How different are we from Jacob? What do we do to feel loved by others? What are the strategies we use to get the love and approval we want from our parents, from our friends and from our community?
For so many of us in our society we are taught, from a very early age, that our value, our worth in this world, is dependent upon how we perform.
When we are young, perhaps we equate our worth with our exam results, comparing ourselves with others, with what we thought we should get, or with what other people told us we should get.
So we might experience the crushing disappointment of feeling like a failure or we might experience the inflated grandiosity of being a success.
Or perhaps we judge ourselves by our physical appearance or the number of friends we have (more popular = better kind of person).
Later on we might equate our value with our salary, or the size of our house, our reputation, or the performance of our own children.
And we might feel inadequate or jealous when we see people with more money, recognition, status or successful children?
Or maybe we feel superior when we come across people with less?
And so we can live in a world of constant comparison – comparing ourselves to others and as a result we not only judge our own self-worth as being dependent on our performance, but the worth of other people too. It turns us all into objects.
Perhaps the most profound teaching in our tradition is that every human being is created in the divine image and every human being is descended from a single person. The corollary of this teaching is that all human beings are equal, all human beings are unique and, most importantly, all human beings are of infinite value.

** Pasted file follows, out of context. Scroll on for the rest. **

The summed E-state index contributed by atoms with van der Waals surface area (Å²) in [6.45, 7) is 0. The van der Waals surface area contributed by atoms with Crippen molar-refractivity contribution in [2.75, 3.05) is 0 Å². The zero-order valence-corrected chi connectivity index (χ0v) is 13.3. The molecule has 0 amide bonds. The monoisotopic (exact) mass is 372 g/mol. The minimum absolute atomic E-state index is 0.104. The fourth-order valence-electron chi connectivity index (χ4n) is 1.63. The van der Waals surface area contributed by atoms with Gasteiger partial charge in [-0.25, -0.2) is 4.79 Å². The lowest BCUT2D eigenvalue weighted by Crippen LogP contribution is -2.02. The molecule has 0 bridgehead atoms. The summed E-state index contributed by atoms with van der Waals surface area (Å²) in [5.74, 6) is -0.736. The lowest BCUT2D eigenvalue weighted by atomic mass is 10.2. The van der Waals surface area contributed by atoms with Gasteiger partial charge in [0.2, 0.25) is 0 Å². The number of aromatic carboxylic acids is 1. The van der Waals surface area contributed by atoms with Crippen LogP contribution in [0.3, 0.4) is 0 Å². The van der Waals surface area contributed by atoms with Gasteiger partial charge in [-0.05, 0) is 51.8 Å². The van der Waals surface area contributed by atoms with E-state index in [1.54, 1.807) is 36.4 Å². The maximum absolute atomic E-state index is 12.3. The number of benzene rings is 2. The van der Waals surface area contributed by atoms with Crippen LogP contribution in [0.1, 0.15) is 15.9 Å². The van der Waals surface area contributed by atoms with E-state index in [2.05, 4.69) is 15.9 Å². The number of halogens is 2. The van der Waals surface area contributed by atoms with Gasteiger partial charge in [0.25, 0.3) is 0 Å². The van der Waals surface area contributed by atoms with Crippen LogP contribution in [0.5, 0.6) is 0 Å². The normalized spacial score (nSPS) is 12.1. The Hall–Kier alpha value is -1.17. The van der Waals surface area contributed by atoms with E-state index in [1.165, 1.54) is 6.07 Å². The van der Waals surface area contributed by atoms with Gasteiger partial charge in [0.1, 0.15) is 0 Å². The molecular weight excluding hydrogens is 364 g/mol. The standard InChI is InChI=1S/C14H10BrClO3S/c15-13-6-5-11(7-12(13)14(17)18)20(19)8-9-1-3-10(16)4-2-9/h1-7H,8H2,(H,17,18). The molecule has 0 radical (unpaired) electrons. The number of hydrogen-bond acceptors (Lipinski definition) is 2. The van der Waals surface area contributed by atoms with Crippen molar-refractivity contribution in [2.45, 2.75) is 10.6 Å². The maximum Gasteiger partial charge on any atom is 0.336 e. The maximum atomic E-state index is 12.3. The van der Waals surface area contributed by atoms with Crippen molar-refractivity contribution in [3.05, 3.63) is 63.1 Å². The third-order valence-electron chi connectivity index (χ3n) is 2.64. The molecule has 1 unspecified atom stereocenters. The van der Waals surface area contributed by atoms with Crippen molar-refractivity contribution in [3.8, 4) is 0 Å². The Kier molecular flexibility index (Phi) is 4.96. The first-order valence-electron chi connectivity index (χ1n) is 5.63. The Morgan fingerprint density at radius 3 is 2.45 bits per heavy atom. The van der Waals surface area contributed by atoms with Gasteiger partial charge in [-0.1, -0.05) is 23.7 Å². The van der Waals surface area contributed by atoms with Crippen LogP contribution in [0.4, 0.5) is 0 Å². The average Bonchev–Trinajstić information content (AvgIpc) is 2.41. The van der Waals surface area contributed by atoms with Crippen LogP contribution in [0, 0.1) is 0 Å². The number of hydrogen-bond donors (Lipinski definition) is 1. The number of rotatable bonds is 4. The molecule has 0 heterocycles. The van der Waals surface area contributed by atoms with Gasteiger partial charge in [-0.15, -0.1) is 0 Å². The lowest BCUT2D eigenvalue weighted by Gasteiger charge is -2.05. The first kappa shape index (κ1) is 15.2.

When we begin to internalise this understanding of human beings, we can free up all the energy we use to construct, maintain and defend the image of ourselves that we are constantly presenting to the world.
We can free ourselves from the suffering caused by comparing ourselves to others.
It opens up the opportunity for us to be more fully who we really our, to give our unique gifts to the world and to stop withholding our contribution because of our fears about how well it might turn out.
And when we start to see others as being unique and of infinite value too, we are better able to listen to them, support them and trust them, so they too can bring their own unique contribution to this world.
May we be blessed to receive love, kindness and companionship – from ourselves, our families, our friends and communities – and may we have the courage to cultivate our unique ways of being in the world. May we have the courage to contribute our unique gifts to the world and may we have the courage to support others in doing the same.
Student rabbi Danny Newman
The views expressed in this D’var Torah do not necessarily reflect the position of Leo Baeck College.